Montane sandy basin marsh (S1)
Montane sandy basin marsh is a rare community type found only in the White Mountains and North Country regions. The nearly-closed basins occur in flats at the base of steep slopes and are only breached at very high water levels, and at other times they act as vernal pools. They lack the suite of coastal plain species found in more southerly basin marshes, but contain royal fern (Osmunda regalis), Canada rush (Juncus canadensis), mannagrass (Glyceria borealis), water bulrush (Scirpus subterminalis), meadowsweet (Spiraea alba), and northern blue flag (Iris versicolor), among others. There is considerable variation in species composition from basin to basin.
Distinguishing characteristics of these basin marshes are the topographic association with nearly-closed basins, broadly fluctuating water levels, and the absence of coastal plain species found in other basin marsh communities further south. They are primarily found at the interface of mountain slopes and mixed outwash deposits, such as those of the
Characteristic vegetation: A variety of common, broadly-distributed marsh plants are characteristic. Some of these include royal fern (Osmunda regalis),
Two of the known sites are distinct from other basin marshes in the state: they have steep side-slopes several meters in width that support a mixture of wetland basin vegetation and upland forest species, apparently indicative of widely fluctuating water levels. These slopes have a sparse cover of shrubs and herbs including highbush blueberry (Vaccinium corymbosum), winterberry (Ilex verticillata), Canada mayflower (Maianthemum canadense), bracken (Pteridium aquilinum), poverty oat-grass (Danthonia spicata), royal fern (Osmunda regalis), dwarf raspberry (Rubus pubescens), and mosses. No mature trees grow in this zone. These two basins receive considerable upland runoff inputs, but only maintain surface drainage at very high water events. Water fluctuations during the remainder of the year appeared to be entirely due to the balance of groundwater inputs and evapotranspiration losses. Soil at one site consists of a thin (2 cm) fibric organic layer over a black, very sandy A horizon grading to very mucky coarse sand (to 50 cm). The B horizon consists of coarse, very stony sandy gravel.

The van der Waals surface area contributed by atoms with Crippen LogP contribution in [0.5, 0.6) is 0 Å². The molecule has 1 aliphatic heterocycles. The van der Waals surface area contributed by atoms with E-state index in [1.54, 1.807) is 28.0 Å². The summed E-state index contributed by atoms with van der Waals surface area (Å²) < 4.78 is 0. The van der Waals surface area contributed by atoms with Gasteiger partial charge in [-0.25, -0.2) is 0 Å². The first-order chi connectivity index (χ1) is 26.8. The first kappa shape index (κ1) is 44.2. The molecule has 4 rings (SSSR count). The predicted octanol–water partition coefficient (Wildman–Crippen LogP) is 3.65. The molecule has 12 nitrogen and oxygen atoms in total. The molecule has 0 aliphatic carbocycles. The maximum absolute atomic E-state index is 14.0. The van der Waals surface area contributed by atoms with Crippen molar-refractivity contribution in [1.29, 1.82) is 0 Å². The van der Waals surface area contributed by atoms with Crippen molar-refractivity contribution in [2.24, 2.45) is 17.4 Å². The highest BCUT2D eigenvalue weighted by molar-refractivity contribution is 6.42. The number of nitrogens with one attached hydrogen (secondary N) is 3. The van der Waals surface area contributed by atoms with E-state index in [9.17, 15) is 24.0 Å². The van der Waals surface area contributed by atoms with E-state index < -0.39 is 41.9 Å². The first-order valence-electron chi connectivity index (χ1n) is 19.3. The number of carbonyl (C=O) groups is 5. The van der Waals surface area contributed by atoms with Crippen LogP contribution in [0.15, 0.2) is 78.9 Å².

There is considerable variation in plant species composition and cover in the wetter basin zones both within and between montane sandy basin marsh examples. Some observed vegetation patterns include royal fern - blue flag marsh; marsh fern (Thelypteris palustris) - sallow sedge (Carex lurida) marsh; sensitive fern (Onoclea sensibilis) - mannagrass (Glyceria striata) - moss marsh; and diverse-leaved water starwort (Callitriche heterophylla) - moss mudflat.
Good examples of this community occur below Bragdon Ledge (
Montane sandy basin marshes usually occur within upland forest surroundings, in isolation from other wetland communities, but groups of these basins can be considered sand plain basin marsh systems.
Montane sandy basin marsh community in Albany, NH (photo by Ben Kimball)
Low water in a montane sandy basin marsh in Albany, NH (photo by Ben Kimball)
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